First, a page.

Bad Design Is Everywhere
But I can handle a world riddled with bad design. Bad design can be pointed out and corrected. What burns me, what brings out my fight, is learning about clients’ bad design experiences.
Too Many Bad Design Experiences
Bad design experiences come from a variety of causes. In increasing order of darkness, they are
- Innocence/Ignorance: With the ubiquity of design programs that advertise themselves as DIY, there’s the appearance of an over-abundance of overconfident designers, or designers who believe they’re capable of more than they are.
- Fudging: A designer can add to their portfolio pieces that they didn’t work on by themselves, giving the impression that you’ll be getting that quality of work. Alternatively, a designer can choose to show only the tip of the iceberg, meaning you see the 10% of the very best and not the 90% rubbish. Whether this is done innocently or in full knowledge, it’s misrepresentation.
- Premeditated Deception: Though hit-and-run episodes portrayed by unscrupulous designers are rare in the scheme of things, they do happen. I’ve had clients who paid deposits only to be ghosted. Others worked with designers who under-delivering work and threatened to sue. Another client had her websites erased after a disagreement. And there is an endless line of similar stories beyond those.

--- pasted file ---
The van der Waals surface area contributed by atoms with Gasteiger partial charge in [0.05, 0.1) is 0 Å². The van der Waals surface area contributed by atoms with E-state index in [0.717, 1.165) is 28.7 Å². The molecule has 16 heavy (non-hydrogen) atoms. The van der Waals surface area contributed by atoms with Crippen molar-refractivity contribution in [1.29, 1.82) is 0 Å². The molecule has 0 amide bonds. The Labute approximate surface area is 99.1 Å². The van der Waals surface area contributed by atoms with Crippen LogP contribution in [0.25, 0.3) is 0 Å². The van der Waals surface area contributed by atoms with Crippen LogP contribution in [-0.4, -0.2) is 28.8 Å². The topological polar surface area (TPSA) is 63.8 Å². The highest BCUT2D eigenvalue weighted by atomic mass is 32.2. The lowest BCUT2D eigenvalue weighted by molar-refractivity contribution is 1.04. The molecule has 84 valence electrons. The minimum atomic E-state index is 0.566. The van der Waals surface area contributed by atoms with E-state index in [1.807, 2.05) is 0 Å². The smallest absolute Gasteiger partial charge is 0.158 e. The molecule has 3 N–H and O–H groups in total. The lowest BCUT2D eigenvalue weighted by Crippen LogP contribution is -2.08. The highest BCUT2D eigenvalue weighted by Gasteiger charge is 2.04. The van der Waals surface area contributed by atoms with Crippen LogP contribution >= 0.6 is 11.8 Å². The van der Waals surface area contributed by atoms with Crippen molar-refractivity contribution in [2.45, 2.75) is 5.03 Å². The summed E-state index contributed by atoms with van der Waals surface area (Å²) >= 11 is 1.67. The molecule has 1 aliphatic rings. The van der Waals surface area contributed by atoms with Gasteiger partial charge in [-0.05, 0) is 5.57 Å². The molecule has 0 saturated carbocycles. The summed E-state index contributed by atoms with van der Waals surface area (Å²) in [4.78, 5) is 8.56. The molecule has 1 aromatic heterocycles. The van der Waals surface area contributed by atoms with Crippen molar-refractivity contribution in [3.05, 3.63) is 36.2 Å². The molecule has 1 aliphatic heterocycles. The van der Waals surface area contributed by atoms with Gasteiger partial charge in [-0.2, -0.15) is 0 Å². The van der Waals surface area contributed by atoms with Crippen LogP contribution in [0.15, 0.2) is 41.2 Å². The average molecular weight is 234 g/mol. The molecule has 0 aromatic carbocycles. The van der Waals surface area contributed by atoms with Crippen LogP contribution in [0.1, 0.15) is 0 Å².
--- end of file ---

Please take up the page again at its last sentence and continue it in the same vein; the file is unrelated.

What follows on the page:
To right the wrongs, my mission has always been two-fold:
- To always ensure good design experiences. Doing so gives clients a benchmark of what to insist upon going forward. It also improves the chances they will return to me for more design; and,
- To replace bad design experiences with positive ones. I have a chance to right clients’ perceptions about our industry. And, again, it increases the chances of repeat business.
Never Too Safe
Because I know not everyone can go with my design services, you’ll need to know a few things to keep yourself safe. I could write pages on this topic, but most of the tips I would provide fall into three basic categories. And, between you and me, only the last one matters.
- Look past the glitz of flashy websites, stunning presentations, and motion graphics for substance.
- Listen past the confident sales pitches, the thumping music, and the too-good-to-be-true offers for truth.
- Demand that all design expectations, costs, fees, dates, and agreement details are in writing. It doesn’t matter if it’s text, email, or contract. I prefer email so I can keep everything in one project-titled thread. When both parties do what they’ve agreed to do, how and when they’ve agreed to do it, and for the price they’ve agreed to in advance, there’s no room for a bad design experience.
Never Too Many Testimonials